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Title: Pharmaceutical removal in tropical subsurface flow constructed wetlands at varying hydraulic loading rates
Authors: Zhang, Dong Qing
Gersberg, Richard M.
Hua, Tao
Zhu, Junfei
Tuan, Nguyen Anh
Tan, Soon Keat
Issue Date: 2011
Source: Zhang, D. Q., Gersberg, R. M., Hua, T., Zhu, J., Tuan, N. A.,& Tan, S. K. (2012). Pharmaceutical removal in tropical subsurface flow constructed wetlands at varying hydraulic loading rates. Chemosphere, 87(3), 273-277.
Series/Report no.: Chemosphere
Abstract: Determining the fate of emerging organic contaminants in an aquatic ecosystem is important for developing constructed wetlands (CWs) treatment technology. Experiments were carried out in subsurface flow CWs in Singapore to evaluate the fate and transport of eight pharmaceutical compounds. The CW system included three parallel horizontal subsurface flow CWs and three parallel unplanted beds fed continuously with synthetic wastewater at different hydraulic retention times (HRTs). The findings of the tests at 2–6 d HRTs showed that the pharmaceuticals could be categorized as (i) efficiently removed compounds with removal higher than 85% (ketoprofen and salicylic acid); (ii) moderately removed compounds with removal efficiencies between 50% and 85% (naproxen, ibuprofen and caffeine); and (iii) poorly removed compounds with efficiency rate lower than 50% (carbamazepine, diclofenac, and clofibric acid). Except for carbamazepine and salicylic acid, removal efficiencies of the selected pharmaceuticals showed significant (p < 0.05) enhancement in planted beds as compared to the unplanted beds. Removal of caffeine, ketoprofen and clofibric acid were found to follow first order decay kinetics with decay constants higher in the planted beds than the unplanted beds. Correlations between pharmaceutical removal efficiencies and log Kow were not significant (p > 0.05), implying that their removal is not well related to the compound’s hydrophobicity.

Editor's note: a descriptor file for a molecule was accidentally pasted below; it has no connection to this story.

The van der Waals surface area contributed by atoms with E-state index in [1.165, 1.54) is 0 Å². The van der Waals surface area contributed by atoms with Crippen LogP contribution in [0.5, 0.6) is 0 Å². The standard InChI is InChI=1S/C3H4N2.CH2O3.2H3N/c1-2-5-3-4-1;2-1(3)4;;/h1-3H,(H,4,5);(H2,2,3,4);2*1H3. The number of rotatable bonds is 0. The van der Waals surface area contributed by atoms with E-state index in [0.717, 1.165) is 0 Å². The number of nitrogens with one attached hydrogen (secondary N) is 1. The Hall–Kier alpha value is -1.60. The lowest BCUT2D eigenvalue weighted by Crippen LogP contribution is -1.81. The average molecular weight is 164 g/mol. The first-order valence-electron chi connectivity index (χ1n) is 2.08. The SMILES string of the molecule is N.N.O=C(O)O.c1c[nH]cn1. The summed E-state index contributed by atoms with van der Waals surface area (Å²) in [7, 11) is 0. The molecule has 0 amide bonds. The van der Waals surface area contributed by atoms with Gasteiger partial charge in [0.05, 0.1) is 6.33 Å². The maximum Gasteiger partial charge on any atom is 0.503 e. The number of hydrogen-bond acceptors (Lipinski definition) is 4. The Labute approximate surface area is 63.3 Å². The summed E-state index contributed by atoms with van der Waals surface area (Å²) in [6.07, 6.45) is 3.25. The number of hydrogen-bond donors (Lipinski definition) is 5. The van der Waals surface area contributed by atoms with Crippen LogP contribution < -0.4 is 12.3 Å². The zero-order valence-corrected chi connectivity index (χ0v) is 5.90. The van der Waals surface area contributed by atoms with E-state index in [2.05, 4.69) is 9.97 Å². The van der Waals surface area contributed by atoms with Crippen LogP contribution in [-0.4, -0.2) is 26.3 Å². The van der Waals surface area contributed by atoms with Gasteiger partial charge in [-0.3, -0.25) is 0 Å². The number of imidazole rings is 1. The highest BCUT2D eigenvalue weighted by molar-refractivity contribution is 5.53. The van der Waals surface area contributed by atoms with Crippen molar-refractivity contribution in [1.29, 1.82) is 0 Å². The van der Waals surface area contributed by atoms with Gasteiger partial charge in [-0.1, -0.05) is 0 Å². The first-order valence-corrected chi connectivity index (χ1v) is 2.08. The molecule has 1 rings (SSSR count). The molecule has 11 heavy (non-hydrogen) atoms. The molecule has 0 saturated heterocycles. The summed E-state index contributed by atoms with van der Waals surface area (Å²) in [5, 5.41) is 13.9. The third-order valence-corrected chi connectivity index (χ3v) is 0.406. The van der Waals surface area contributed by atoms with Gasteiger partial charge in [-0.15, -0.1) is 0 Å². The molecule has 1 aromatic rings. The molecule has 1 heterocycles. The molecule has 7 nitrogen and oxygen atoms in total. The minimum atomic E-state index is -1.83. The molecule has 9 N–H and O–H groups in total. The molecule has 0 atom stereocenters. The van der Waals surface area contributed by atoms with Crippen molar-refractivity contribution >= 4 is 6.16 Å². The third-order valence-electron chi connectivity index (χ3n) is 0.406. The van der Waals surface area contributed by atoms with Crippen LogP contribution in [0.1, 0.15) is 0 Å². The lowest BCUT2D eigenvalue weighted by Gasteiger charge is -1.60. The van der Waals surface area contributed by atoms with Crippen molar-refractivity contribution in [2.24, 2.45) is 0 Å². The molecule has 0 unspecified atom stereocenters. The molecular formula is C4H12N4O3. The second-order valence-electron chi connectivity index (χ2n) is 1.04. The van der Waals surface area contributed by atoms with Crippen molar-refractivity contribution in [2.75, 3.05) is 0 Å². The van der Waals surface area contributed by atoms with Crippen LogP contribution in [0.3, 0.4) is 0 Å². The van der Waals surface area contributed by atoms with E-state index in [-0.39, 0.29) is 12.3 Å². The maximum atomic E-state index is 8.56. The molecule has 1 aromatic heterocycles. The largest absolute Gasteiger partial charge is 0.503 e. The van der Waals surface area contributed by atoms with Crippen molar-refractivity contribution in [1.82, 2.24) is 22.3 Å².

ISSN: 0045-6535
DOI: 10.1016/j.chemosphere.2011.12.067
Fulltext Permission: none
Fulltext Availability: No Fulltext
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